Yesterday morning before dawn my screwball “misadventure” gene rage activated for whatever reason. I started searching every town I knew how to get into and out of in Michigan (and Ohio) on Yelp for new tea vendors. I found a few this way, but in reality there was only one that actually fit the bill: Eli Tea.
Eli Tea just opened in December, so I’m not surprised word hadn’t spread to me yet. Eli (the owner) has a fab little shop on the corner of Old Woodward and W. Maple in downtown Birmingham. It’s kind of the perfect location. I hope they’re able to do some really galactic business. Additionally, the baristas really went out of their way to meet my every need and best of all: they never reacted as if my gender unnerved them! I for one utterly love Eli Tea with the swoondeath feels.
Eli easily has the most affordable menu of exotic and fun premium teas in the area. I found some really nose-opening teas for half the price of what I’ve paid previously. I really hoped they’d have a pu-erh, but it looks like maybe not this time. One thing I did find that I was particularly excited about however was Nilgiri Glendale (sorry no hyperlink yet). Nilgiri tea is a dark aromatic Black from Southern India (also hailing from the Western Ghats). Eli categorizes Nilgiri Glendale as a “Premium” Black, meaning it’s a mid-range; there’s one or two more expensive Blacks available in their “Rare” category. The raw tea has an enticing Yunnan Gold-like burnt aroma which immediately caught my attention yesterday. The first time I brewed it today using my lazy but workable method, I wasn’t getting the kind of scent off it that it seems to be famous for. I brewed it a second time in a tall highball mug with mineral water instead of distilled–using the first brew to rate the taste and texture and the second to rate the aroma. I strongly advise against drinking any tea brewed with mineral water. Here’s why…
I’m happy to say it worked: Nilgiri Glendale has a fragrant, sweet aroma that reminds me of lotus (It’s actually so strong it’s giving me a headache!). In taste, Nilgiri Glendale reminds me of a fermented Assam, or a toffee Pu-erh. Similarly, in texture Nilgiri Glendale has a Pu-erh-like grit. Apparently the much-sought-after full-leaf orange pekoe (O.P.) version has sold at international auctions for as high as $600/kg, but honestly that’s not saying much. I would venture to say it’s probably the most “fermented” tea I’ve ever had that didn’t actually undergo aging or secondary oxidation. According to Eli’s hand-sell write-up sticker on the bin (which I obtained permission to photograph), Nilgiri Glendale has a flavor that falls in between an Assam and a Darjeeling. It’s also Indian Tea Board certified. A simply stellar tea; you really ought to try this. 97% (still hammering out an actual quantitative rating system) satisfaction.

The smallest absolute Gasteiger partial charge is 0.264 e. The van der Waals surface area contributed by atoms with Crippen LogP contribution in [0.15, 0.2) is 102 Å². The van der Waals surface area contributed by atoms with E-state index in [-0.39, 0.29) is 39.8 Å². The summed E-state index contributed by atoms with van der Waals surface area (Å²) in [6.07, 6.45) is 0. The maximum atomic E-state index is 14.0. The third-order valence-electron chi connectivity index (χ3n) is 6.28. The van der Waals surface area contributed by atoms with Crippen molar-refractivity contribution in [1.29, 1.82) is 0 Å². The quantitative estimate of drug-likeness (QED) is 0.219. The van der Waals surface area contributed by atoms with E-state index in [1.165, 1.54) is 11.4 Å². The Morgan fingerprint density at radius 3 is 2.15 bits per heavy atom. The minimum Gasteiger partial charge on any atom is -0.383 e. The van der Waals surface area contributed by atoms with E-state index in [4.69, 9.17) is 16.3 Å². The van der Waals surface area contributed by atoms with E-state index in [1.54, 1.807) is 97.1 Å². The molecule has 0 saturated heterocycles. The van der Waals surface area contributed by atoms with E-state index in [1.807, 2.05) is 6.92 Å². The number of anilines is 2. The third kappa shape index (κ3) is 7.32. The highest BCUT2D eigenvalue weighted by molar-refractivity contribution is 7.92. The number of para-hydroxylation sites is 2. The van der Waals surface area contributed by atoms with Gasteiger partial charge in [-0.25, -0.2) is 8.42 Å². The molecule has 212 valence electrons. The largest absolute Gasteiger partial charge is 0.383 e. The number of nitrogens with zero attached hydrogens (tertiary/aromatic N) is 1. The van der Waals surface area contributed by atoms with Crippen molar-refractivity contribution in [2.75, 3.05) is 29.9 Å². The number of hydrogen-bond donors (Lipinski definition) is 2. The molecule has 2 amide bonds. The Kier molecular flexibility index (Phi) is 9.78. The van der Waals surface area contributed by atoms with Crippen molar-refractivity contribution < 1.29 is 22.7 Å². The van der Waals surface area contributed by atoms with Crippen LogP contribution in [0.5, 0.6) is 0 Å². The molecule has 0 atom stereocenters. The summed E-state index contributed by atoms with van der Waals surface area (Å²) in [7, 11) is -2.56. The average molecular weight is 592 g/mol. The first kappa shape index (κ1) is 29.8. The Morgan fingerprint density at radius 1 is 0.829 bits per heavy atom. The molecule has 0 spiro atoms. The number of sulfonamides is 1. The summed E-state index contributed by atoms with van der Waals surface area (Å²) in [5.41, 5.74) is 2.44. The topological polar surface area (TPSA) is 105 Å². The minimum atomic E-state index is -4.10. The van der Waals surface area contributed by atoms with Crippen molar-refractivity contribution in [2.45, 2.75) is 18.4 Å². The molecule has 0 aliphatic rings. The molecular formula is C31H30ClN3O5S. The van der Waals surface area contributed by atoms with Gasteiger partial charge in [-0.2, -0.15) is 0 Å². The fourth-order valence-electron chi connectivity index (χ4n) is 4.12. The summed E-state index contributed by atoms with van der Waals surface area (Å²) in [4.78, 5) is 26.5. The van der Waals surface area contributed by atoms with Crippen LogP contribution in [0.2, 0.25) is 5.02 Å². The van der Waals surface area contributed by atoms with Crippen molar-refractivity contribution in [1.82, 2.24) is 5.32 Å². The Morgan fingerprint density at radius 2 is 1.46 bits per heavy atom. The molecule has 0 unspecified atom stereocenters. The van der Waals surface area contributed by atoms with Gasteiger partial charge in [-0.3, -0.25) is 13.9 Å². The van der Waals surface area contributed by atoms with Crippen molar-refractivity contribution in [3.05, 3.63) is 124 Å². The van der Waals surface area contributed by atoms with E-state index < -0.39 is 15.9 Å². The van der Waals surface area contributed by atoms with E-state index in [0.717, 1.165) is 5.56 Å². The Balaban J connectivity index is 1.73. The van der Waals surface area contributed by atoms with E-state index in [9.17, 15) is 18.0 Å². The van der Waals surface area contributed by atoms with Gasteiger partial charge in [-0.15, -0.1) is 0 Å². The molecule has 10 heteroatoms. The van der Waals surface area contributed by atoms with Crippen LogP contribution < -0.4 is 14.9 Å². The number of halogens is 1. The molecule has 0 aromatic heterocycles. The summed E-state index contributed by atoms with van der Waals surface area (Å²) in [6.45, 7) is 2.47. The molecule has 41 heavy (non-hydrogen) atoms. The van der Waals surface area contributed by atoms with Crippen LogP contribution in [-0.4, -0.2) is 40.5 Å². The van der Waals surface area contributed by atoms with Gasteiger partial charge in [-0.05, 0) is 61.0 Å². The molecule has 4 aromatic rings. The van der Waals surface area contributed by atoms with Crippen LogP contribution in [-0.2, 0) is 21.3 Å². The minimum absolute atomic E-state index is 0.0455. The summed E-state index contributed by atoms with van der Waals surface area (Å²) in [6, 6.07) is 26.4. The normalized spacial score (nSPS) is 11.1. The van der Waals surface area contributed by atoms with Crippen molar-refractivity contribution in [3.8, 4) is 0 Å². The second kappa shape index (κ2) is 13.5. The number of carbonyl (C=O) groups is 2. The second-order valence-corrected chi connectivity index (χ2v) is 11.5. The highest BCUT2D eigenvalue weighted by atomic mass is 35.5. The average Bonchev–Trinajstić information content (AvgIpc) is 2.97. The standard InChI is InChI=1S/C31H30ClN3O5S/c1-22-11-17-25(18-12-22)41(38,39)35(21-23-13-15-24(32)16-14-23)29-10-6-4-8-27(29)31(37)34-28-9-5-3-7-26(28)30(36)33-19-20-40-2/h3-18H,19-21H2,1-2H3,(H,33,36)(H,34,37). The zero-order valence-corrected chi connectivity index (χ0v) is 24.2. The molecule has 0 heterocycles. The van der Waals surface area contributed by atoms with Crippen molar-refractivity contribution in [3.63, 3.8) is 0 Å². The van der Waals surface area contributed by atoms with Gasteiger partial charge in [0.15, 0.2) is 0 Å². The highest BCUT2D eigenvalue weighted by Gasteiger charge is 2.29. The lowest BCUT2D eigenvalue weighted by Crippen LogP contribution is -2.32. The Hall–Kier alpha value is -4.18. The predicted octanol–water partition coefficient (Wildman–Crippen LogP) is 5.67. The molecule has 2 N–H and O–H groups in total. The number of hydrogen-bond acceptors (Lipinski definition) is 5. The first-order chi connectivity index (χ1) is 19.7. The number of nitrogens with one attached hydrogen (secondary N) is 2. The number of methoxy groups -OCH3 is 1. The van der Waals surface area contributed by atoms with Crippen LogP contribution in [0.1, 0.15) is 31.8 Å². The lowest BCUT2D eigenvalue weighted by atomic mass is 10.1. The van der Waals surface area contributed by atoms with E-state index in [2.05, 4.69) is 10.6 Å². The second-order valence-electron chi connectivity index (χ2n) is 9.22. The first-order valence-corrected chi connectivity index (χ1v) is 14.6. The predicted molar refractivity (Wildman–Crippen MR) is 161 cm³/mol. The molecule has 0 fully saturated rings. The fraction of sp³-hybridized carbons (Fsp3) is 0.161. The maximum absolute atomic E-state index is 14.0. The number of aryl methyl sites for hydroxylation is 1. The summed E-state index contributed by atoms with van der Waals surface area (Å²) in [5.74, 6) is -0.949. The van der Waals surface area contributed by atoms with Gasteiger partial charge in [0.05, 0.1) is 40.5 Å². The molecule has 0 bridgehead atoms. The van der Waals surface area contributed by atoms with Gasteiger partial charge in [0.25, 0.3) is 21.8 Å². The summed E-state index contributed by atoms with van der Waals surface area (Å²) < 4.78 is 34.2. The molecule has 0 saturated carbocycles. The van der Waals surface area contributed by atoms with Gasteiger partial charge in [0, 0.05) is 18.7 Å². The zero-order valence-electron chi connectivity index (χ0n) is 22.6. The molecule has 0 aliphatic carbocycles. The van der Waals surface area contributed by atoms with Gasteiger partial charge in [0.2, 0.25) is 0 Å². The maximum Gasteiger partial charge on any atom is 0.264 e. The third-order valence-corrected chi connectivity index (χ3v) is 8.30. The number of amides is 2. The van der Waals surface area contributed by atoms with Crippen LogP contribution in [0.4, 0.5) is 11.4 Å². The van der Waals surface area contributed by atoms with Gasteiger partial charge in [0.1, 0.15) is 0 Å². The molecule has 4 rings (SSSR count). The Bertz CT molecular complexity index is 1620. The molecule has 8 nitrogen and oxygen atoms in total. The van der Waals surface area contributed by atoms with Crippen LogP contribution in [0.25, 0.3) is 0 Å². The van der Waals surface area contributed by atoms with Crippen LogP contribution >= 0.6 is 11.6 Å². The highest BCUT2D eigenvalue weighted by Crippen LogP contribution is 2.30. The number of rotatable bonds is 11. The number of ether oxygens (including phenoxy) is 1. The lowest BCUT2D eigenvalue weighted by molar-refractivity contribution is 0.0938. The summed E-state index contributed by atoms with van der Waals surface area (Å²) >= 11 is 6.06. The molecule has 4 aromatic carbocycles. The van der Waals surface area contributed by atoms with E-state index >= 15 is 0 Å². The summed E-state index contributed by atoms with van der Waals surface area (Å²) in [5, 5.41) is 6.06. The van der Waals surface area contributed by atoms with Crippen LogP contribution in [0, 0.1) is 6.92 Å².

The truth is, nearly everything i smelled at Eli Tea was absolutely heavenly! It was very difficult to narrow my purchases down to just twelve, but at that point in the afternoon I’d basically exhausted the funds I’d set aside for the trip. Also, any more than that and I wouldn’t be able to really justify returning for a while, and I do want to attend one of Eli’s Tea Tasting classes. I’m not really kicking myself though since I was able to dig up quite a few “off-the-wall” (if you’ll forgive the pun) things to review at TranquiliTea earlier in the day. Here’s what I ended up gravitating to the most:
- Nepal Green
- Kenyan Safari White
- Assam Gold
- Darjeeling Steam Green
- Lychee Jasmine
- Kyoto Sencha Rose Festival
- Turkish Tea
- Organic China Green
- Colorado Lavandar Folgate
- 100 Monkeys